And I think because I'm also very broadly based and that being very broadly based, being informed by untold number of sources makes it easier in some sort of a way for me to work. And it's all deeply rooted, because at the end of the day the way I work is a way that is deeply meaningful to me. I'm not doing somebody else's way of working. I work in a way that feels right to me and with the passage of the year, it became more and more me. I think also the other thing, because I know that you may want to raise it. I have also worked very collaboratively which means that I'm encouraging the people I work with to bring their own intelligence, their own experience, their own wisdom into the room with them.  So, I use their energy and mine and we bounce off each other, so I'm not alone, I'm working with them, and they sustain me.

If you are interested in exploring Moshe Lang’s work further, a comprehensive list of publications, interview transcripts, presentations and workshops are available on his website www.moshelang.com.au.

Your Content

 

Moshe Lang is one of Australia’s best known family therapists. Born in Israel, he migrated to Australia as a young man and settled here in 1961. He studied psychology at the University of Melbourne, and is the Director of William Road Psychotherapy Centre.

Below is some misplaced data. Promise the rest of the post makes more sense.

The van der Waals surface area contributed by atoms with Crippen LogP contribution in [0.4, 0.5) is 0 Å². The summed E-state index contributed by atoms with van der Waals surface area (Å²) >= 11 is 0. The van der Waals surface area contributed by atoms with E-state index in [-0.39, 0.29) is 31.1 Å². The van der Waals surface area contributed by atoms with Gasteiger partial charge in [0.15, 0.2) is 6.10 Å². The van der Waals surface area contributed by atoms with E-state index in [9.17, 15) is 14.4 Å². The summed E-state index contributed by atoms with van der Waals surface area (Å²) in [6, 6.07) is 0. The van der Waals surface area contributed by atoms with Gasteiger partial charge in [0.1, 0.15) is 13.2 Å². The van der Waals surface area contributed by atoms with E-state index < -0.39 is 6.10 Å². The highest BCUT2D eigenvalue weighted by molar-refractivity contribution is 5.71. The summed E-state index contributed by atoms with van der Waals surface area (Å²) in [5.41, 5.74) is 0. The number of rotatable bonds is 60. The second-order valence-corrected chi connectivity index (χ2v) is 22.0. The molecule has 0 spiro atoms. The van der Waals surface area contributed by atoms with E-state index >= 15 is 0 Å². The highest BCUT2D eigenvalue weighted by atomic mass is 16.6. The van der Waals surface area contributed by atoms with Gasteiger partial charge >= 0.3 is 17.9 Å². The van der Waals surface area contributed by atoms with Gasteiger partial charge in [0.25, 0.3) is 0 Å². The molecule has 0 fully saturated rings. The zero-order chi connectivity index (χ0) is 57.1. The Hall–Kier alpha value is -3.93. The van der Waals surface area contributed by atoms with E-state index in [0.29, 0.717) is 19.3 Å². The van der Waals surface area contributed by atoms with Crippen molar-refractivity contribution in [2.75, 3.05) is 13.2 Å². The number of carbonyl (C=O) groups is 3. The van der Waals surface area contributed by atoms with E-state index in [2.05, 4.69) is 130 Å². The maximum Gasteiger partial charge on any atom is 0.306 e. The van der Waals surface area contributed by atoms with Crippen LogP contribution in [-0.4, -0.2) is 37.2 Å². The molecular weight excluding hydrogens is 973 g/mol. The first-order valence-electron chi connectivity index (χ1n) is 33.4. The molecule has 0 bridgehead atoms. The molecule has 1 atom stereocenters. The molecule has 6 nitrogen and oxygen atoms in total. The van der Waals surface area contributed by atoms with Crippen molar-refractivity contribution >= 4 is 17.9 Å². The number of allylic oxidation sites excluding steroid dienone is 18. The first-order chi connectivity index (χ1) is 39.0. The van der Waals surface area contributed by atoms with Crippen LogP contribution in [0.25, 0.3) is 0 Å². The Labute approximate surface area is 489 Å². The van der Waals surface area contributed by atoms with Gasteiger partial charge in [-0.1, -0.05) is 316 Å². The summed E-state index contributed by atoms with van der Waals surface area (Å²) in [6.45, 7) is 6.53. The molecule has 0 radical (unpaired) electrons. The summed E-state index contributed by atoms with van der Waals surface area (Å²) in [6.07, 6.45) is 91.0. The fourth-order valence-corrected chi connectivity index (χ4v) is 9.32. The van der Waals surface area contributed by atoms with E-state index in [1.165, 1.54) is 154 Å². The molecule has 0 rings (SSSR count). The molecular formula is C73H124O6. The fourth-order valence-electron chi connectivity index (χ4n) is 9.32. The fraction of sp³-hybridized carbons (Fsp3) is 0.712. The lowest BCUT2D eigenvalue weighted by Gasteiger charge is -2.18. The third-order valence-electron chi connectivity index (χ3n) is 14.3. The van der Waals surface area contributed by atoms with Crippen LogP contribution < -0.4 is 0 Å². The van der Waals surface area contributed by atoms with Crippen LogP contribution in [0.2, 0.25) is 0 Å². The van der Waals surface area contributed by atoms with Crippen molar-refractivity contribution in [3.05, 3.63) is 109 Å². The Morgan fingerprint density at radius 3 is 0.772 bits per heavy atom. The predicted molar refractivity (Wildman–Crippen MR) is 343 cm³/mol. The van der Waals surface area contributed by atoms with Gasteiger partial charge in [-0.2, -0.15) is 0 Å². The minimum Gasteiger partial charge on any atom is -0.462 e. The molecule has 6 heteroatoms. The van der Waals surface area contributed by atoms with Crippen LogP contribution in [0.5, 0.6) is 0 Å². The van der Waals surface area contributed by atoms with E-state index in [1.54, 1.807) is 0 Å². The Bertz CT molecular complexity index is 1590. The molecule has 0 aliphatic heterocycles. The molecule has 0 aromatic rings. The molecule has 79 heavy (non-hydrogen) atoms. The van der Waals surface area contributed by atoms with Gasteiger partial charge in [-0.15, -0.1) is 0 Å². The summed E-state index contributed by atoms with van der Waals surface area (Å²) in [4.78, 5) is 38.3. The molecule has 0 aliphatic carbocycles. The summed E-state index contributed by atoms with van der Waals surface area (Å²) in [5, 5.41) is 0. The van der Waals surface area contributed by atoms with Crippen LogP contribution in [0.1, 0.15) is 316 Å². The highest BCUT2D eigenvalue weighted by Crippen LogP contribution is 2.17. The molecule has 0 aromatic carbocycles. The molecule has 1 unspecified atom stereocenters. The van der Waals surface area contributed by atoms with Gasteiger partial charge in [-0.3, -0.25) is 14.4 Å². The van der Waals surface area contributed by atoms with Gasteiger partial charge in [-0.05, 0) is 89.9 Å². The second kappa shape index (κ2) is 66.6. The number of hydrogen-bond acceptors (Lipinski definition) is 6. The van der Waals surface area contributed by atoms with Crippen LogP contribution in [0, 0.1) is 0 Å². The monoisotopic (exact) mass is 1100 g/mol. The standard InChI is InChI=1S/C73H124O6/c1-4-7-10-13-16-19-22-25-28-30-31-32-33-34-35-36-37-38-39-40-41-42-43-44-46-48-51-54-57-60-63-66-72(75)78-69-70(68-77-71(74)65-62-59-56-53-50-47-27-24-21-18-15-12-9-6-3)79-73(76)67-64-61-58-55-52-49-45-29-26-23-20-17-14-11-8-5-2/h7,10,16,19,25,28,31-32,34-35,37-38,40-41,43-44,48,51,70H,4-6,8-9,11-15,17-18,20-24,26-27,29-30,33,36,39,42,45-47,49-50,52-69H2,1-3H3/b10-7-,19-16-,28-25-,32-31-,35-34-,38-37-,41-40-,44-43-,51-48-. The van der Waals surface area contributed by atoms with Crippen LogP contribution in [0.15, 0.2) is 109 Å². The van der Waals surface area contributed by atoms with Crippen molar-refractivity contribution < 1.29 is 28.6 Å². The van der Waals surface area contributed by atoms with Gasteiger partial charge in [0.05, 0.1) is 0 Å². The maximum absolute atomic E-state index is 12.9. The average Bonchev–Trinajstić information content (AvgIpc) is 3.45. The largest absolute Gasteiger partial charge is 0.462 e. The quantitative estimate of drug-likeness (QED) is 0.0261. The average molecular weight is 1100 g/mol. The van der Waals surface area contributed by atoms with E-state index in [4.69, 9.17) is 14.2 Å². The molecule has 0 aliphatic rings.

Between 1965 and 1979 he was senior psychologist at the Bouverie Clinic and Director of Training. In 1975, during a sabbatical, he worked in Ramat-Chen Mental Health Clinic in Israel. In 1979, he founded Williams Road Family Therapy Centre, the first independent family therapy centre in Australia. Moshe remained involved with the Centre until 2012 – sharing co-directorship with Dr Brian Stagoll from 1981 to 1997.

He was Foundation President of the Australian and New Zealand Journal of Family Therapy (1979-1988), and from 1982 to 1984 was President of the Victorian Association of Family Therapists (now known as Australian Association of Family Therapy). Moshe is also the Recipient of the Inaugural Award of Special Services to Family Therapy from the Australian New Zealand Journal of Family Therapy (1994), and a Life Member of the Australian Association of Family Therapy (1992). Moshe gave the key-note address at the Inaugural Family Therapy Conference in Melbourne (1980).